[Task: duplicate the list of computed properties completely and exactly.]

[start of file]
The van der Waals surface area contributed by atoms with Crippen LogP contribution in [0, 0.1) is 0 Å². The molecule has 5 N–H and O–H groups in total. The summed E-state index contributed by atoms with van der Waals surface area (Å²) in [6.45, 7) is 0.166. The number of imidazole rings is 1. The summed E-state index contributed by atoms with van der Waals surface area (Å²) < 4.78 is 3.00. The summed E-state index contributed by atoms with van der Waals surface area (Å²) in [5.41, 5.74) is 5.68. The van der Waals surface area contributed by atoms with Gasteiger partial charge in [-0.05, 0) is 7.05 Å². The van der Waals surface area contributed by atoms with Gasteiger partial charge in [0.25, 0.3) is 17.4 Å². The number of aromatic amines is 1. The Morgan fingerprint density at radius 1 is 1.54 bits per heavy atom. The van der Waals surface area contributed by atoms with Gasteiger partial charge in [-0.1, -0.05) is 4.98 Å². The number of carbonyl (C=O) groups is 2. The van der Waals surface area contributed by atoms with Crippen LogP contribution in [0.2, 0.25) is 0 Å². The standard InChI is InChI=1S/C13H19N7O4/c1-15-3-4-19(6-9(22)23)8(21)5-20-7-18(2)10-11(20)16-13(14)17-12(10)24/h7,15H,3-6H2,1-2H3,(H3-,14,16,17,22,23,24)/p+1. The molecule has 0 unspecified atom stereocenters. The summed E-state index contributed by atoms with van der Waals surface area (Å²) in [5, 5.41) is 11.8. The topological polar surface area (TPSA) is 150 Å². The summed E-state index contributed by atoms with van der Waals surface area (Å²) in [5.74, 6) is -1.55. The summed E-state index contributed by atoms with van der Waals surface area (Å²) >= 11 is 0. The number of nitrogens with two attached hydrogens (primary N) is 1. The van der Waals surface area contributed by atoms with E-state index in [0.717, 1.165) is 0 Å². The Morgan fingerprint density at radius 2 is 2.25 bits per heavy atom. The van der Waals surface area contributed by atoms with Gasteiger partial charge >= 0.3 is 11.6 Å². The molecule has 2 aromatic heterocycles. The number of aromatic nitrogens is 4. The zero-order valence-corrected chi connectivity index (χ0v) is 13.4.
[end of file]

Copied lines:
The van der Waals surface area contributed by atoms with Crippen LogP contribution in [0, 0.1) is 0 Å². The molecule has 5 N–H and O–H groups in total. The summed E-state index contributed by atoms with van der Waals surface area (Å²) in [6.45, 7) is 0.166. The number of imidazole rings is 1. The summed E-state index contributed by atoms with van der Waals surface area (Å²) < 4.78 is 3.00. The summed E-state index contributed by atoms with van der Waals surface area (Å²) in [5.41, 5.74) is 5.68. The van der Waals surface area contributed by atoms with Gasteiger partial charge in [-0.05, 0) is 7.05 Å². The van der Waals surface area contributed by atoms with Gasteiger partial charge in [0.25, 0.3) is 17.4 Å². The number of aromatic amines is 1. The Morgan fingerprint density at radius 1 is 1.54 bits per heavy atom. The van der Waals surface area contributed by atoms with Gasteiger partial charge in [-0.1, -0.05) is 4.98 Å². The number of carbonyl (C=O) groups is 2. The van der Waals surface area contributed by atoms with Crippen LogP contribution in [0.2, 0.25) is 0 Å². The standard InChI is InChI=1S/C13H19N7O4/c1-15-3-4-19(6-9(22)23)8(21)5-20-7-18(2)10-11(20)16-13(14)17-12(10)24/h7,15H,3-6H2,1-2H3,(H3-,14,16,17,22,23,24)/p+1. The molecule has 0 unspecified atom stereocenters. The summed E-state index contributed by atoms with van der Waals surface area (Å²) in [5, 5.41) is 11.8. The topological polar surface area (TPSA) is 150 Å². The summed E-state index contributed by atoms with van der Waals surface area (Å²) in [5.74, 6) is -1.55. The summed E-state index contributed by atoms with van der Waals surface area (Å²) >= 11 is 0. The number of nitrogens with two attached hydrogens (primary N) is 1. The van der Waals surface area contributed by atoms with E-state index in [0.717, 1.165) is 0 Å². The Morgan fingerprint density at radius 2 is 2.25 bits per heavy atom. The van der Waals surface area contributed by atoms with Gasteiger partial charge >= 0.3 is 11.6 Å². The molecule has 2 aromatic heterocycles. The number of aromatic nitrogens is 4. The zero-order valence-corrected chi connectivity index (χ0v) is 13.4.